The reedbed was enveloped in low cloud or mist and – together with the hissing sound of the reeds in the gathering wind – the conditions heightened an already surreal, unearthly atmosphere. Something I will never forget.

Wasp Spider Invaders

I stumbled across my first wasp spider (Argiope bruennichi) in the summer of 2008. We’d been mowing a road verge with the National Trust and whilst sweeping up the grass noticed this extraordinary looking creature:

Female wasp spider (Argiope bruennichi)

It’s not what you’d expect from a British spider – the distinctive black, white and yellow stripes give it a dramatic appearance, and at 2cm it’s fairly large – something you might imagine encountering in the tropics, shortly before it bit you and ruined your holiday!

Sure enough it’s a foreign invader, more commonly found in the Mediterranean and first recorded on UK shores in 1922. Since then it’s made the south coast its home and, as conditions have warmed, has spread steadily north in recent years.

The Isle of Purbeck is at the southern extreme of its range in this country so it must have been present for some while. The following summer the female spiders were present in large numbers in a meadow at Durlston Country Park outside Swanage and I photographed them a little hastily with my point-and-click at the time.

When I acquired a DSLR camera capable of HD video recording this year, and a decent macro lens, I decided the wasp spider invaders would make a good subject for a short video:

Canon 550D | Canon EF-S 60mm Macro | Adobe Premiere Pro CS4

I couldn’t find the spiders in the places I’d spotted them previously, but while clearing another fenceline with the National Trust we stumbled across this small colony living on the edge of Godlingston Heath on the Studland peninsula.

Over a couple of visits I shot some decent footage and stills at very close range with the 60mm macro lens. The conditions were a little breezy, which makes life difficult at very shallow macro depths of field but I’m pleased with the results.

Wasp spider

Wasp spider macro detail

Try as I might I could not track down the male wasp spider, which is smaller and quite dull in colour. I would also have liked to include some footage of the spiders’ large egg sacs, but the weather turned wet and stormy towards the end of the month and by the time I returned the colony was washed out. Only a couple of females remained and no egg sacs.

Burnet Bodysnatchers

Caterpillars get a raw deal.

It’s true that the lucky winners in life morph into fabulous winged creatures which transcend their earthy origins, but a great many of their brethren seem destined to become nothing more than a convenient snack for any number of passing creatures.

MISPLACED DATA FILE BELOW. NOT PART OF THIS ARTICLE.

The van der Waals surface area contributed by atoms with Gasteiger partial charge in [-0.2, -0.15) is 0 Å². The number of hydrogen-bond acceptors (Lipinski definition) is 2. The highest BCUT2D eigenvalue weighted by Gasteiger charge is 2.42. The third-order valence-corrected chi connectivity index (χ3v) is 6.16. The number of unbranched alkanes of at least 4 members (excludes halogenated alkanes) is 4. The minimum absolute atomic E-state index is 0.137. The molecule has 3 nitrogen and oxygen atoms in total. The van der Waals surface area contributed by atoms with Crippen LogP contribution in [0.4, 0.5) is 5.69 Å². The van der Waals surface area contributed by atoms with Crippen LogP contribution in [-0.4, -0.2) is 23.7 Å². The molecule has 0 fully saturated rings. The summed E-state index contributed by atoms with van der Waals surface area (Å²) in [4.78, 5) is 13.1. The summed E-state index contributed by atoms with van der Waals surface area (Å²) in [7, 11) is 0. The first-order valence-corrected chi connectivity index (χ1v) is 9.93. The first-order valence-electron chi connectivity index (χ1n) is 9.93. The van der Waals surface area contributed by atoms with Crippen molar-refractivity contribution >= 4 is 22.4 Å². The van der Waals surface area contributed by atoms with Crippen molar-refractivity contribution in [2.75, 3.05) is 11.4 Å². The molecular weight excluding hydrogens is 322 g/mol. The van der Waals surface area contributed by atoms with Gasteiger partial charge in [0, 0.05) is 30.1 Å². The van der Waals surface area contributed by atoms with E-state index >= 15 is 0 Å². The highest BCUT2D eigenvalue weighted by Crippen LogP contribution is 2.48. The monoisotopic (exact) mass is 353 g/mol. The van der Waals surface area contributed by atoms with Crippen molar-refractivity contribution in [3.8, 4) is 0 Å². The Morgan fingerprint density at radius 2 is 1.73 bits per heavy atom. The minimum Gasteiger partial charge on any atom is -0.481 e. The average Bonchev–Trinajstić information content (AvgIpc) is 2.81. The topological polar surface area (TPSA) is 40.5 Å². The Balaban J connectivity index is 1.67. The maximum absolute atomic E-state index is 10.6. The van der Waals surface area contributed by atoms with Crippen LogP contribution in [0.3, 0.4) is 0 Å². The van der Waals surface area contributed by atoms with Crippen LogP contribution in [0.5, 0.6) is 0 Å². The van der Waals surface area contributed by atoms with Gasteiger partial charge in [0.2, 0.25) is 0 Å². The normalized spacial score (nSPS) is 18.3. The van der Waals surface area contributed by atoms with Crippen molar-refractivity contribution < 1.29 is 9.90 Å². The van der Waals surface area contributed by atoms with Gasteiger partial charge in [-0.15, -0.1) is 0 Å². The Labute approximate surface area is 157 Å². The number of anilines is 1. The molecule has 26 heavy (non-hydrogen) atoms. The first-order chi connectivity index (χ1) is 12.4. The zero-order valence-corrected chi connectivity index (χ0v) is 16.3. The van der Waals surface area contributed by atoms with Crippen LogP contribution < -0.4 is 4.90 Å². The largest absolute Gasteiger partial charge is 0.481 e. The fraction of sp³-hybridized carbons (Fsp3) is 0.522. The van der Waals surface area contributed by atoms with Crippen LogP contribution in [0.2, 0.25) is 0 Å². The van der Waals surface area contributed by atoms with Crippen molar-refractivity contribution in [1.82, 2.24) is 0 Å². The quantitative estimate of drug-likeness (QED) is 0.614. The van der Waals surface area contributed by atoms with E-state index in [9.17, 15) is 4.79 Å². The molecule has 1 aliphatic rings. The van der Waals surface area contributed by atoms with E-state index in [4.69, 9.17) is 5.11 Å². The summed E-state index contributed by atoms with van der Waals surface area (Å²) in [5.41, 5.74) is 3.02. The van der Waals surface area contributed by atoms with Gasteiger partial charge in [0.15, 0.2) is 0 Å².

Walking along the Purbeck coastal downland in mid summer I discovered a particularly unpleasant variation on this theme.

I was hoping to photograph some Adonis blue butterflies – a local speciality – but became mesmerised by a collection of tiny cocoons fastened to a grass stem. The more I looked, the more cocoons I found, but all appeared to have been vacated.

I couldn’t think what they might be, until additional exploration eventually uncovered their unfortunate victim nearby: a burnet moth caterpillar, seemingly tied to the stake:

Burnet caterpillar with cocoons

Burnet moth caterpillar parasitised by wasp larvae

This time the larvae were all too evident, as they appeared to be burrowing out of the caterpillar’s skin!

Further research reveals a fascinating tale of nature’s indifferent ingenuity:

The perpetrators in this instance are a species of Braconidae wasp which lay their eggs inside caterpillars.

When they hatch the larvae consume the caterpillar from the inside, but are careful to spare vital organs in order to keep their victim alive. Eventually the larvae cut their way out using specially adapted sharp mouthparts. When they emerge they immediately spin cocoons attached to the caterpillar.

Recent studies suggest that the larvae influence the caterpillar’s behaviour to remain in place and guard the cocoons. Thus brainwashed, the creature may even spin it’s own silk around the cocoons to further protect them. The wasps later hatch and the zombified caterpillar dies of hunger. Ain’t life great!

The Braconidae wasps don’t get it all their way however, as another variety of Ichneumon wasp parasitises the Braconidae pupae inside their own cocoons.

I found an example of this behaviour a bit further along the same stretch of coastal downland. The cocoons had been deserted by their caterpillar protector for some reason, which left them exposed.

Parasitic wasp

Ichneumon wasp parasitising Braconidae wasp pupae